Jewish Journal

Not All Protests Created Equal

America was born and raised in protest. From the colonies that rebelled against the British monarchy in the 1770s to the fight for civil rights in the 1960s to the Women’s Marches of today, protest is a cherished American tradition. We have the freedom to speak out against injustice, and we like to use it.

But not all protests are created equal.

Take the ongoing controversy with the protesting athletes of the National Football League. It started in 2016 when Colin Kaepernick, the San Francisco 49ers quarterback, made media headlines by taking a knee during the playing of the national anthem to protest police violence. Now, it’s become all the rage among a multitude of players, and the league has no clue how to handle it.

I’m really torn on this issue. On the one hand, what I love about sports is that it gives me a refuge from the seriousness of politics. It’s my getaway. After long days of worrying about peace in the Middle East and the effects of tax cuts, I can chill out and worry about how LeBron James will mesh with the young core of the Lakers or whether the Patriots’ Tom Brady can still be an MVP at 41.

At the same time, how can I not have empathy for athletes who want to effect change in society? How can I not respect their right to protest injustice?

What complicates the picture is impact: Does any of this work? How useful are gestures of protest during the playing of the national anthem? If anything, it seems to have triggered a backlash among fans who oppose the gestures, leading to a decline in attendance and television ratings. Protest, evidently, works both ways.

If you want a sports gesture with impact, look at the 1968 Olympic Games in Mexico City. America at the time was embroiled in the epic struggle for black civil rights. Heroes like Martin Luther King Jr. led freedom marches. Six months after King’s assassination, two African-American track-and-field athletes, Tommie Smith and John Carlos, were on the Olympic podium to accept their medals. While the U.S. anthem played and with the eyes on the world on them, they each raised a fist in a black glove in solidarity with their oppressed brethren. It became an iconic image — an emblem of a troubled era.

At the same time, how can I not have empathy for athletes who want to effect change in society? How can I not respect their right to protest injustice?

This singular impact is missing with the NFL protests. What the protests have done, more than anything, is divide the country. Instead of drawing attention to an injustice, they have drawn attention to a gesture. The fact that NFL games will be played every week for the next five months only ensures that the gesture itself will remain the center of attention.

What will people talk about? They’ll talk about what the league should do, what the players should do, what the owners should do, what the fans should do, what the sponsors should do, what the union should do, etc. In other words, they’ll talk about anything except what America should do to correct injustice.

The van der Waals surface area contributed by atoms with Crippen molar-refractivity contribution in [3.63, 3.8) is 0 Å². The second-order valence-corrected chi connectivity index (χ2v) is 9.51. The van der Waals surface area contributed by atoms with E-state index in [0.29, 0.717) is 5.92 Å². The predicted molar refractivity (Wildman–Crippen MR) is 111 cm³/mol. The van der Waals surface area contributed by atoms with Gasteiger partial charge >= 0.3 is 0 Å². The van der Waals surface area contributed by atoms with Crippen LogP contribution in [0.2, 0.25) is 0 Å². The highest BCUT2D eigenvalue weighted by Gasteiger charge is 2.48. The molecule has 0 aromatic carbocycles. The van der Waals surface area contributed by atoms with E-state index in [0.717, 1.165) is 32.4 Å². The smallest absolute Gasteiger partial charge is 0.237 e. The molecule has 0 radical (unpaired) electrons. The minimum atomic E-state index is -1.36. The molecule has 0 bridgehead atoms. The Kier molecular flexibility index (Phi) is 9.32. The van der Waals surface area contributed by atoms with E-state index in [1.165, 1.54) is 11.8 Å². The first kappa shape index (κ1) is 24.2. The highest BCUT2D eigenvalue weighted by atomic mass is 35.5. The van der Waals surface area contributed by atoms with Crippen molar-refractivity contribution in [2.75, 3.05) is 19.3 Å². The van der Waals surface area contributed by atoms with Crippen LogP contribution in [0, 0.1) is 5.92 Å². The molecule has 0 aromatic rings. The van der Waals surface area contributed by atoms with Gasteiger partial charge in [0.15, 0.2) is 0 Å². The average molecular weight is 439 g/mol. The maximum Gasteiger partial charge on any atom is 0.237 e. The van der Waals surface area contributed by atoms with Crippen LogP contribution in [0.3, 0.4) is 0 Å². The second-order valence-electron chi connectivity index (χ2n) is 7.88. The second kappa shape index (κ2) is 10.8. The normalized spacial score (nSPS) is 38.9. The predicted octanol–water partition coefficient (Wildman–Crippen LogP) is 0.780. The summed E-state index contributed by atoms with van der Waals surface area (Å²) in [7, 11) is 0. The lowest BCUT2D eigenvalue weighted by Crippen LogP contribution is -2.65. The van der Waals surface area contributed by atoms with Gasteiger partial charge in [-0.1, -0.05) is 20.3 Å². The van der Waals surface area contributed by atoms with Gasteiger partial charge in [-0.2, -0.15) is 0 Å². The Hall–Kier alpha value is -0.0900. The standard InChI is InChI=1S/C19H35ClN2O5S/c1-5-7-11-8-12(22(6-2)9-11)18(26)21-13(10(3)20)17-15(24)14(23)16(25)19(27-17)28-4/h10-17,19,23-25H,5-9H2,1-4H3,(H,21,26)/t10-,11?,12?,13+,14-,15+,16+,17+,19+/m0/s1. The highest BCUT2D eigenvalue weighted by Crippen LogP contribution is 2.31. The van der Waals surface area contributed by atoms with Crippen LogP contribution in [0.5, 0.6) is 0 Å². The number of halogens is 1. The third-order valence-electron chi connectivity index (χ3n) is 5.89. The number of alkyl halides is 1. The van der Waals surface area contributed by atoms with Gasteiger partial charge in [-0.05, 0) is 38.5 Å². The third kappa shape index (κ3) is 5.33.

We can expect plenty of stories about which player made which gesture at which game, but not as many stories about which players initiated efforts to build bridges between local law enforcement and troubled neighborhoods.

Maybe one of the issues is that our era simply lacks the urgency and blatant injustice of the 1960s, when Jim Crow laws in the South prevented blacks from using the same public facilities as whites, live in many of the same towns or go to the same schools; when interracial marriage was illegal and many blacks couldn’t vote because they were unable to pass voter literacy tests.

It also doesn’t help when you use a weekly sporting event as an instrument of protest. Eventually, the gestures get stale. People forget what you’re protesting. You lose the cause; you lose the juice.

In any case, injustices in America clearly persist and protesters must find creative ways to make an impact.

Last Sunday, I spoke with my friend Rabbi Shmuel Herzfeld as he was preparing to go to the “Unite the Right” white supremacist rally in Washington, D.C. Not satisfied with just marching and protesting, he told me he would blow the shofar as hard as he could to “drown out the evil shrieks of the Nazis.”

What complicates the picture is impact: Does any of this work? How useful are gestures of protest during the playing of the national anthem?

I was so moved by his idea that we decided to post the story on the Journal website and disseminate it on social media. Just like the raised fists of Tommie Smith and John Carlos 50 years earlier, the rabbi had found a singular gesture to accentuate his message.

That is my wish for NFL players: Find a way to make a statement that will rally more people to your cause and put the focus on your mission. Just as watching football is a great American tradition, so is effecting real change.